Over the past twenty years, young people have not only demonstrated their preference for western forms of entertainment, but also have high income expectations. Requests for high entry salaries are often incommensurate with their real knowledge, skills and abilities. The majority of respondents consider higher education vital for a successful career. A significant number of young people believe that a formal qualification alone will open the door to high earnings. The specific preparation for a future profession is often seen as less important than the diploma itself. Students typically have very vague ideas about their future professions. Studies show that up to two-fifths do not plan to work in the profession in which they are being trained. For most young people, acquiring further knowledge of their respective profession after completing their degree seems unimportant; they prefer to break into established economic niches where there is “big money”. For these reasons, individual achievement and personal endeavour are devalued in education.
Another trend is the growing tendency towards western levels of expenditure on costly, modern leisure activities. Mainly young and fairly well-to-do people take part in such urban leisure and entertainment activities; most older adults are satisfied with “domestic” ways of spending their free time – watching television and videos; carrying out household tasks or communicating with neighbours and relatives. Since the majority of young people – including those that are married, which is on average 70 per cent of young respondents – live with their parents or other relatives, we can assume that they run a common household with them. And since young people, especially those living in big cities, are expressly geared towards spending money on boosting their “status” and modern leisure activities, this sows the seeds for a generational conflict and an increase in internal tensions and mutual misunderstanding.
The origins of the youth’s disregard of everyday “adult” concerns lies in Soviet “child-centrism” and its consequences. Parents’ discontent with and resentment of their children, which sociologists capture in the data, also demonstrates a lack of mutual understanding between the generations. Most parents of young adults have an almost neurotic notion of “life for the sake of children”. This self-sacrificing attitude among the Soviet generation of parents is linked to the survival of the attitude described above. The parents’ generation has made an enormous effort to maintain a “normal life” for their family and children in order “to help them on in life”, but this sacrifice is not necessarily appreciated by their children, who often see it as something that should just happen naturally.
Thus, over the past two decades, young people, especially those living in large cities, have adapted relatively quickly to social and political changes, and have distinguished themselves from the disoriented masses (whose dissatisfaction is exploited politically by the left or a national-patriotic parties). Over time, young people, who in the early 1990s were seen as the bearers of new values, began to consider themselves as a special, more valuable group than other generations, while not showing any special achievements in social, civil or political life. Rather, they saw their “privileged” position as something natural, having received freedom and opportunities in a “readymade” form that had not been available to older people. Freedom was therefore treated by them not as a value, but as a given. Hence the younger generation, as the Russian society in general, failed to adopt the new ideas and values necessary for democratization and modernization.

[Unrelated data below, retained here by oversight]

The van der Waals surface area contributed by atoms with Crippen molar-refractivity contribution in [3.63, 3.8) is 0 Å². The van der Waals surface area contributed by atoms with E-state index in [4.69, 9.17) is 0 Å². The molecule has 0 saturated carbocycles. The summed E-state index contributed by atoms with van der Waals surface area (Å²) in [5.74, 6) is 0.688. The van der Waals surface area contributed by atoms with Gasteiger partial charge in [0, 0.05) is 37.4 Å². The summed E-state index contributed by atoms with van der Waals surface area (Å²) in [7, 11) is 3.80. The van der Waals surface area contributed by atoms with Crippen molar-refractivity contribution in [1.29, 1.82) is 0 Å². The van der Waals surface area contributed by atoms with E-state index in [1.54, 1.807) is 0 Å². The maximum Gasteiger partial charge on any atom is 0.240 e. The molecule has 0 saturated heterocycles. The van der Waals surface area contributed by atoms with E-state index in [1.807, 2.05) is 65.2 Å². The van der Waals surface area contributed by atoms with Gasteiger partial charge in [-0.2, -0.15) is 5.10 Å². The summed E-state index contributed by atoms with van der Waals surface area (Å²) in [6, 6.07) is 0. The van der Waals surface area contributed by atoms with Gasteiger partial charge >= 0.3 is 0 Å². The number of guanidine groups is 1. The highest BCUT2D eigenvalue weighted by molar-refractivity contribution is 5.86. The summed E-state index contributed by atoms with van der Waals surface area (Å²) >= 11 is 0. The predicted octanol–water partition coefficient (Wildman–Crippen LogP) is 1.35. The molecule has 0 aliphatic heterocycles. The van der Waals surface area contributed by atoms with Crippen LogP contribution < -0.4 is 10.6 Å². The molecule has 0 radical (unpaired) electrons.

Until around 1998, the overall political climate in Russia remained relatively liberal and the plurality of opinion persisted. During that period, young people’s political positions were fairly outspoken and polarised: they were ready to support both liberal, pro-western parties and rightwing nationalist politicians such as Vladimir Zhirinovsky. (The latter was initially supported by the down-and-out youth in small depressed towns.) Over time, however, the popularity of liberal politicians fell and public criticism of the Soviet system was practically forgotten by a society preoccupied with the problems of everyday survival.
Since the late 1990s, with the strengthening of authoritarianism, the control of power over the media, the decline of democratic institutions and rising corruption in society, the role of specific, pre-modern, traditional values has increased. There has been a massive rise in archaic, traditionalist sentiments, and the political instrumentalisation of such sentiments by the Kremlin. There has been an increase in support for “Putin’s power hierarchy”, primarily amongst young people – i.e. those who are “cut off from the past” and who isolate themselves from politics.